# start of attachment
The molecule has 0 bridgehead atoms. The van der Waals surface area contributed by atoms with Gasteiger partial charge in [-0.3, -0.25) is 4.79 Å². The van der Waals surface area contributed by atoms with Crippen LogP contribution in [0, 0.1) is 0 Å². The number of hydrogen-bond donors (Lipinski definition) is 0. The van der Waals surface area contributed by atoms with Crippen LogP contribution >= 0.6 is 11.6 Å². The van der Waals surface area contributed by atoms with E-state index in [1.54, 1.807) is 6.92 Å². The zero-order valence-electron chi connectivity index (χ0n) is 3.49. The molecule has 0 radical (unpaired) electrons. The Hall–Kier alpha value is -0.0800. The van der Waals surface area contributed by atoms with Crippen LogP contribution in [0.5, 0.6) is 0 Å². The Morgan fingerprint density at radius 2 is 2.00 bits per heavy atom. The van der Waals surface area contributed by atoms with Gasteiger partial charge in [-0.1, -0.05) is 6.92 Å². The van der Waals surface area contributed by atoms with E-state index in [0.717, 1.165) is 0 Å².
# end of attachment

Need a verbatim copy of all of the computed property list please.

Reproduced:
The molecule has 0 bridgehead atoms. The van der Waals surface area contributed by atoms with Gasteiger partial charge in [-0.3, -0.25) is 4.79 Å². The van der Waals surface area contributed by atoms with Crippen LogP contribution in [0, 0.1) is 0 Å². The number of hydrogen-bond donors (Lipinski definition) is 0. The van der Waals surface area contributed by atoms with Crippen LogP contribution >= 0.6 is 11.6 Å². The van der Waals surface area contributed by atoms with E-state index in [1.54, 1.807) is 6.92 Å². The zero-order valence-electron chi connectivity index (χ0n) is 3.49. The molecule has 0 radical (unpaired) electrons. The Hall–Kier alpha value is -0.0800. The van der Waals surface area contributed by atoms with Crippen LogP contribution in [0.5, 0.6) is 0 Å². The Morgan fingerprint density at radius 2 is 2.00 bits per heavy atom. The van der Waals surface area contributed by atoms with Gasteiger partial charge in [-0.1, -0.05) is 6.92 Å². The van der Waals surface area contributed by atoms with E-state index in [0.717, 1.165) is 0 Å².